Wednesday, November 18, 2009

Google Gets Legal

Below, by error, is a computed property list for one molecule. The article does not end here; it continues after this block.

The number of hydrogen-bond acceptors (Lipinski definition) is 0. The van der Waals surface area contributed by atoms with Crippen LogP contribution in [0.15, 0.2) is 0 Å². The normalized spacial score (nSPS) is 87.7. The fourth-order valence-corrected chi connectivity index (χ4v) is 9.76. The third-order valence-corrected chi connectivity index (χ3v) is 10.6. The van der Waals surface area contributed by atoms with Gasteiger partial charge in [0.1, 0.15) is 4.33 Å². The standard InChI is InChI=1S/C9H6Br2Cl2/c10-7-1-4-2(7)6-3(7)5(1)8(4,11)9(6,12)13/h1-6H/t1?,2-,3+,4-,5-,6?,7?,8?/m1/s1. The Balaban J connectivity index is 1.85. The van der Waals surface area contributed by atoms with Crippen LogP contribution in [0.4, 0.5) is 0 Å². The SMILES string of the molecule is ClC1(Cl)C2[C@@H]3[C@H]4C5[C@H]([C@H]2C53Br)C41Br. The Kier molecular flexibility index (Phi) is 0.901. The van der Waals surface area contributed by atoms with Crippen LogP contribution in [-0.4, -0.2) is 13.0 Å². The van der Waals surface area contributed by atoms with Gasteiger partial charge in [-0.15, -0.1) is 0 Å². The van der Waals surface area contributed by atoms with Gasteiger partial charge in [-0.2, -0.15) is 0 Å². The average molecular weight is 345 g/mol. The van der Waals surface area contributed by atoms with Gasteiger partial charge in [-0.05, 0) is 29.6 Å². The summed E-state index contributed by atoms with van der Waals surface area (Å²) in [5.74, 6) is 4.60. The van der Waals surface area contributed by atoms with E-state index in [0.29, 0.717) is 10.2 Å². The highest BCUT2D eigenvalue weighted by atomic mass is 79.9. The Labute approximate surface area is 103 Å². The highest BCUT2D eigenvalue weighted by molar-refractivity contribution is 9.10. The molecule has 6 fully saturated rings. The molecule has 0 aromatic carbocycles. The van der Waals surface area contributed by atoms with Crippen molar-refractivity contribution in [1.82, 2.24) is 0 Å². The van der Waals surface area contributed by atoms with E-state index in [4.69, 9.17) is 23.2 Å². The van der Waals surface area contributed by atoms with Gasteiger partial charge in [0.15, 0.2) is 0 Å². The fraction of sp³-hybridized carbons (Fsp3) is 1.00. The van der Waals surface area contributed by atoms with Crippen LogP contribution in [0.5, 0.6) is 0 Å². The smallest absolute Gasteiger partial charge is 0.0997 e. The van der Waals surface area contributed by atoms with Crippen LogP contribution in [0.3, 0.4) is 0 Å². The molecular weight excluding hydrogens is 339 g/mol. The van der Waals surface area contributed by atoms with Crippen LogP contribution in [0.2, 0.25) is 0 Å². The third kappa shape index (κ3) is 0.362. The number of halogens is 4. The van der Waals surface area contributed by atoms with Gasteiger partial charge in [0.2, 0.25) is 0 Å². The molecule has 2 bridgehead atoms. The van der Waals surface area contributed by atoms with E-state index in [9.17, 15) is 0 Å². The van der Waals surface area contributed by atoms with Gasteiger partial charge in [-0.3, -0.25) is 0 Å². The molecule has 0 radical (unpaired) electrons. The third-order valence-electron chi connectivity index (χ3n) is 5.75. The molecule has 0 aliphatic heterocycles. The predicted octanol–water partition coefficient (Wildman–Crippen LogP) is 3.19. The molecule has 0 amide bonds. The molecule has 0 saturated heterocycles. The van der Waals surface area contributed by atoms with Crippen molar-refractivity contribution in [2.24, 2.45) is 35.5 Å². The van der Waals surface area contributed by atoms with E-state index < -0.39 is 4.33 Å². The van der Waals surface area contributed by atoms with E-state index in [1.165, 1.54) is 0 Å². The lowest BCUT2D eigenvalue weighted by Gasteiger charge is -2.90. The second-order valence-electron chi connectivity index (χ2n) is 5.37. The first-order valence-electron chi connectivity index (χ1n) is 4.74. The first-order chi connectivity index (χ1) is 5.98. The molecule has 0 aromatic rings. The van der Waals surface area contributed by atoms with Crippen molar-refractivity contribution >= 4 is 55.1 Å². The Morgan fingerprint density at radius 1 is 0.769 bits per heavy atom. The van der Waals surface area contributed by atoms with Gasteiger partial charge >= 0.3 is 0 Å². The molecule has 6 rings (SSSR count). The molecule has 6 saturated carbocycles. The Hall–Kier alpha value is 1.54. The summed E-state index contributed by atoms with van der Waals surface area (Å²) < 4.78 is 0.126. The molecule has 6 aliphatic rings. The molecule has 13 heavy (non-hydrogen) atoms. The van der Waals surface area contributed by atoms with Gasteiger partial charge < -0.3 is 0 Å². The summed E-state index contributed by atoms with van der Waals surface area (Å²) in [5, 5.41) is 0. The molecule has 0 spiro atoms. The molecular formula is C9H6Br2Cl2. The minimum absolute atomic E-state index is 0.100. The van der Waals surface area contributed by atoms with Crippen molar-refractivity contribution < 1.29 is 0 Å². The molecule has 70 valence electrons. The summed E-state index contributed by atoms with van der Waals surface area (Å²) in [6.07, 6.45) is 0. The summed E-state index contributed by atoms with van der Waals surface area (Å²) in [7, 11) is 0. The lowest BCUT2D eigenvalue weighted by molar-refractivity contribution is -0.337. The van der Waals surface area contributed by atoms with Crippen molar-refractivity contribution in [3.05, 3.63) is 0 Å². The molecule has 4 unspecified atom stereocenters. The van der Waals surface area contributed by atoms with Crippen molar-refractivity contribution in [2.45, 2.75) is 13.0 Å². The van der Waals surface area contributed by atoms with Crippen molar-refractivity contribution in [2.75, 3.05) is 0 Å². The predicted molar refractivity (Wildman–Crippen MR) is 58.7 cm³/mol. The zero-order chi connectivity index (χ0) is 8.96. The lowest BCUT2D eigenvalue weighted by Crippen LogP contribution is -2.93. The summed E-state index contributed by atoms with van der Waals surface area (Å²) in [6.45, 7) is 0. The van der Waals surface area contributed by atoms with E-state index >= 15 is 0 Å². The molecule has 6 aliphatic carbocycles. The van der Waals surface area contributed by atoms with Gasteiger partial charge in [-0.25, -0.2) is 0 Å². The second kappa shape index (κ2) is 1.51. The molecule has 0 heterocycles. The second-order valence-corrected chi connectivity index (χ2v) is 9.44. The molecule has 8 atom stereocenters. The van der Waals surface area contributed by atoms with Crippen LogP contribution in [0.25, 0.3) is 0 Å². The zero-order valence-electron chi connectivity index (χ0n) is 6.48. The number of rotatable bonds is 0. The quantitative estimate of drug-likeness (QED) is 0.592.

Google just got a lot more awesome. Yesterday, they announced that they will now be offering access to state and federal caselaw through their Google Scholar service. While not as comprehensive as Lexis or Westlaw (e.g., Google Scholar doesn't have the cases in the Federal Appendix), it's certainly a great starting point for doing any basic legal research. Additionally, this reduces the cost for solo and small firms to access basic case documents. It currently costs around $9 per document to access things on Lexis if you're not on a flat rate plan, so being able to pull even 10 cases a day for free will save you $100 a day. I can't stress enough how big this is. Lexis and Westlaw have such a stranglehold on caselaw databases as it is, and finding the cases in the printed reporters involves finding a copy of said reporters and actually going there and looking them up, something that not all solo or small firms are able to do. Providing this kind of access opens up a whole new realm of legal research for the little guys, including the public, and this is good. Access to information is always a positive thing, and I applaud Google for continuing to make contributions to the general public's ability to access information.

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